April Evening Program
US postage stamp, 2012
For nearly 50 years, between 1944 and 1993, Gwendolyn Brooks stayed in consistent contact with Elizabeth Lawrence, her longtime editor at the publishing firm Harper & Brothers. These epistolary threads contradict the critical consensus that, when Brooks left Harper’s to publish with the independent Black publishers in 1967, she cut her ties with her “white” firm irrevocably. This presentation explores the rich and rarely considered archival trove of two under-known literary histories. First, how did these two women—one, white, and a powerful editor at one of America’s longest-standing, most prestigious publishers; the other, a rising young Black poet-mother from Chicago—manage to sustain such a fruitful literary alliance? Second, how did Brooks develop as an experimental poet with a mainstream commercial firm?
Brooks’ correspondence with Lawrence sheds light on how the women managed to bond within the notoriously patriarchal corporate culture of mid-20th century US publishing. Crucially, these letters also reveal how their spirited quarrels about Annie Allen (1949) shaped that collection into its innovative and Pulitzer Prize-winning form. Read along these grains, their correspondence demonstrates how the editorial confidence each held for the other urged Brooks to “not be afraid to say no”—or, that is, to assert the aesthetic independence that would define her later poetry published by Black independent firms (Broadside Press and Third World Press) during the late 1960s through the 1980s.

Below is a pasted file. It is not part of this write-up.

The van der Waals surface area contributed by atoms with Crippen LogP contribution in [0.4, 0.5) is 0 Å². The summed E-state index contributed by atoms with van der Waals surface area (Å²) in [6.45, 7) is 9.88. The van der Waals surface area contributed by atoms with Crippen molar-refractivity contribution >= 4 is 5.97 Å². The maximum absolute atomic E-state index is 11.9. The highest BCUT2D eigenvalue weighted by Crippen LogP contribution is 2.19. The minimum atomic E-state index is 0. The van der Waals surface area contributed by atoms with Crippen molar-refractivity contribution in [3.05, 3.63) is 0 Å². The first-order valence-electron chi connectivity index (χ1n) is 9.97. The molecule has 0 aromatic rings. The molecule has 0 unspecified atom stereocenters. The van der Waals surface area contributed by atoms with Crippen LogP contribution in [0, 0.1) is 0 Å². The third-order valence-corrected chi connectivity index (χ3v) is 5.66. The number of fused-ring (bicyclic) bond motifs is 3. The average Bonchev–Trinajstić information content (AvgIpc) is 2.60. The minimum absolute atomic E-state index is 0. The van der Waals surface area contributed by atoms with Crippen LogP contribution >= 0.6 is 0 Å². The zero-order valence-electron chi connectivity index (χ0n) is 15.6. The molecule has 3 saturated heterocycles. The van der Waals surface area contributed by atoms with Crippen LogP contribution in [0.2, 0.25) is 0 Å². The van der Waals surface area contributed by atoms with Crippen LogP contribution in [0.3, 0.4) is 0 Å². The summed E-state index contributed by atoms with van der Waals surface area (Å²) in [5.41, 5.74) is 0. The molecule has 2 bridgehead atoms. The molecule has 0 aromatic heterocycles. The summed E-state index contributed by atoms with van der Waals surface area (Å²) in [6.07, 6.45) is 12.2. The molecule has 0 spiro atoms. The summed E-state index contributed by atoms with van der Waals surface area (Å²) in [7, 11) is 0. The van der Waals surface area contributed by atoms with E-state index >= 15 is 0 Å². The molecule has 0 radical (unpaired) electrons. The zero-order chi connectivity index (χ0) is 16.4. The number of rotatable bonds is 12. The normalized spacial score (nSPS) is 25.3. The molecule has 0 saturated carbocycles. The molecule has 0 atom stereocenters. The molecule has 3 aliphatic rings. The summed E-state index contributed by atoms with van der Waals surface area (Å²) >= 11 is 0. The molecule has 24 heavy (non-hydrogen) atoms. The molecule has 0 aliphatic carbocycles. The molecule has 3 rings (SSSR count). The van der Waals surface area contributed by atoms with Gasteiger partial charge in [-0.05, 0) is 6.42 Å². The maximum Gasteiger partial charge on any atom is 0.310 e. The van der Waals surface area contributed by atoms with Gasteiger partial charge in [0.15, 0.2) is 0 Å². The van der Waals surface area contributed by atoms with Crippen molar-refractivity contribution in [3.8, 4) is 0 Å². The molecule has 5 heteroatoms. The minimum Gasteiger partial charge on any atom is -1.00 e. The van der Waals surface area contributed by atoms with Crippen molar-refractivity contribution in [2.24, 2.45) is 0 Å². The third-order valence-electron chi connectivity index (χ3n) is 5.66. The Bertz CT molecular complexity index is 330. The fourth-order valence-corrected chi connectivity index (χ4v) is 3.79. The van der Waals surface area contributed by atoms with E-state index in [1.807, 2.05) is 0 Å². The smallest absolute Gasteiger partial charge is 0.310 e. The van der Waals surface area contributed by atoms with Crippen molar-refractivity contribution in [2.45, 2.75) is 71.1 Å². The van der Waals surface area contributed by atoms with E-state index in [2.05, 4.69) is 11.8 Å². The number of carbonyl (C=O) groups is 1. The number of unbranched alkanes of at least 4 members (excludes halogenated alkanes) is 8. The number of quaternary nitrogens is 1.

Jacqueline Goldsby is Chair of the Department of African American Studies; and Professor, Departments of English, American Studies, and African American Studies, Yale University. Dr. Goldsby’s first book is A Spectacular Secret: Lynching in American Life and Literature, (University of Chicago Press, 2006). Other works are in progress.
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